Underbidding and Innovation: How South Korea's Defense Industry Became the World's Largest

Undoubtedly, the success of the South Korean defense industry did not happen overnight.

11/08/2023 - 23:27
Source: Nikkei Asia
Source: Nikkei Asia

In early August, South Korean Defense Minister Lee Jong-Sop visited Uzbekistan. The Korea Herald, citing sources in the government, linked the defense minister's trip to Uzbekistan to the search for a new market for Korean weaponry, particularly in Central Asia.

The South Korean defense industry is experiencing an unprecedented boom. In 2022, Korea exported weapons worth $17.3 billion, doubling the previous year's figures.

The recent highlight of South Korea's defense achievements has been the contracts signed for supplying armored vehicles to Australia and tanks to Poland. This has solidified South Korea's position as a major player capable of competing with traditional arms suppliers to these countries – European and American companies.

Reasons for Success

Certainly, the success of the South Korean defense industry did not happen overnight.

For decades, South Korea lacked indigenous developments, and at most, it engaged in the production of military equipment under American licenses. The modern company Hanwha, formerly known as Korea Explosives, produced dynamite, grenades, and mines in the 1970s. Today, the company is engaged in the development of radars, jet engines, and UAVs.

In 2006, the government of President Roh Moo-Hyun established the Defense Acquisition Program Administration (DAPA) to centrally manage the defense industry and enhance its global competitiveness. Exports were seen as a necessary revenue stream to support South Korea's defense industry base.

However, initial attempts by Koreans to export high-tech weaponry met with failure. For instance, Korea Aerospace Industries' efforts to sell T-50 training fighters to Singapore and the United Arab Emirates failed miserably in 2010.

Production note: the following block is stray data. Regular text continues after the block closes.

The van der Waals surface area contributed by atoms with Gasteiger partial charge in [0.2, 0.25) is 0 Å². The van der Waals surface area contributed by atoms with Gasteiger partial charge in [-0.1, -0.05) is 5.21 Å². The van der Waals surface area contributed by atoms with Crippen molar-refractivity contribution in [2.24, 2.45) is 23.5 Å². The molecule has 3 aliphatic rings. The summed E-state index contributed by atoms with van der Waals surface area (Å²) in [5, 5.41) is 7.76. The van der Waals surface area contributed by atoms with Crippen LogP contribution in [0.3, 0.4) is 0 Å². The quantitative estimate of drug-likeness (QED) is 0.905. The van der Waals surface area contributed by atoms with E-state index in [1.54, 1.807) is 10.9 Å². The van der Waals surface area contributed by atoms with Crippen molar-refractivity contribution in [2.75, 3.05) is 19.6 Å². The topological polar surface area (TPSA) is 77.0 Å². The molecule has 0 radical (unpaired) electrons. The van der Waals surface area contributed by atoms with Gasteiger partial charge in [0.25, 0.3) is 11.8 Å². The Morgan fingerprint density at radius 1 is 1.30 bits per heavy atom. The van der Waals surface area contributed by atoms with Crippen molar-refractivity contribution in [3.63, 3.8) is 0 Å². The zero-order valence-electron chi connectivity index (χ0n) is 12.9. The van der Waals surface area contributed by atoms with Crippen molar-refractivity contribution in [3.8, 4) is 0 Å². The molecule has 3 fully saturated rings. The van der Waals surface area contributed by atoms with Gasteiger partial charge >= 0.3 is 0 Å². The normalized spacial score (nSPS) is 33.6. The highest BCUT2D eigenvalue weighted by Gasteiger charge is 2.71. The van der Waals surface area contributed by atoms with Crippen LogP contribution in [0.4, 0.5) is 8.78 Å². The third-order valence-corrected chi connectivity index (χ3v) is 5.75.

After these setbacks, Seoul conducted large-scale reforms of its defense industry to boost its competitiveness. The Korean government relaxed offset deals for foreign defense companies, attracting foreign investors and intensifying competition between Korean conglomerates and smaller and medium-sized defense companies. In the ensuing years, South Korea's reforms allowed not only its major defense integrators to reduce prices but also enabled smaller companies to enter global defense supply chains.

Technological innovations and export strategies of South Korean weapons manufacturers have contributed to rapid growth in arms exports.

Underbidding and Innovation

Thanks to extensive defense cooperation with the United States, especially through licensed production and thoughtful design, South Korean weaponry is highly compatible with U.S. systems. For example, the K2 assault rifles can use standard American rifle magazines and NATO-standard cartridges, and the military equipment is compatible with American ammunition.

With such high compatibility, manufacturers offer their weapons at competitive prices. The medium-range anti-tank missile AT-1K Raybolt has the same range and warhead power as the American Javelin missile but is estimated to be three times cheaper. K9 howitzers, having the same capabilities as NATO models, are sold at a much lower price. Subsequent purchases of these systems are made according to fast delivery schedules: Poland received the first batch of K9 howitzers just five months after concluding an agreement with South Korea.

Equally important for the success of the South Korean defense industry was its technical ability to produce complex military equipment. This became possible because South Korea had spent a significant portion of its GDP on technology and innovation for many years. For instance, the percentage of GDP allocated to research and development ranked second in the world after Israel. For example, Israel annually spends up to 5% of its GDP on research and development, while South Korea has allocated 3.9% to 4.7% from 2015 to 2020.

Another factor driving South Korea's export boom is the growing instability in the world. From the mid-2010s, global tensions escalated – over the past decade, North Korea launched more than 150 missiles, with just over a third occurring this year alone. Tensions increased between China and its neighbors, with whom it has territorial disputes and Russia's invasion of Ukraine. Tensions rose against the backdrop of defense spending cuts in classical arms-producing countries such as the United States, Germany, and the United Kingdom. As a result, countries from Southeast Asia to Eastern Europe sought to strengthen or, in some cases, completely rebuild their military capabilities. Seoul's timely defense industry reforms allowed it to capitalize on this new demand.

Strong support for arms sales further reinforces South Korea's position in export competitiveness. The country's government conducted "sales diplomacy," using high-level meetings to seek new markets for arms sales. Former President Moon Jae-In stated that arms exports would become a "lifeline" for the South Korean economy.





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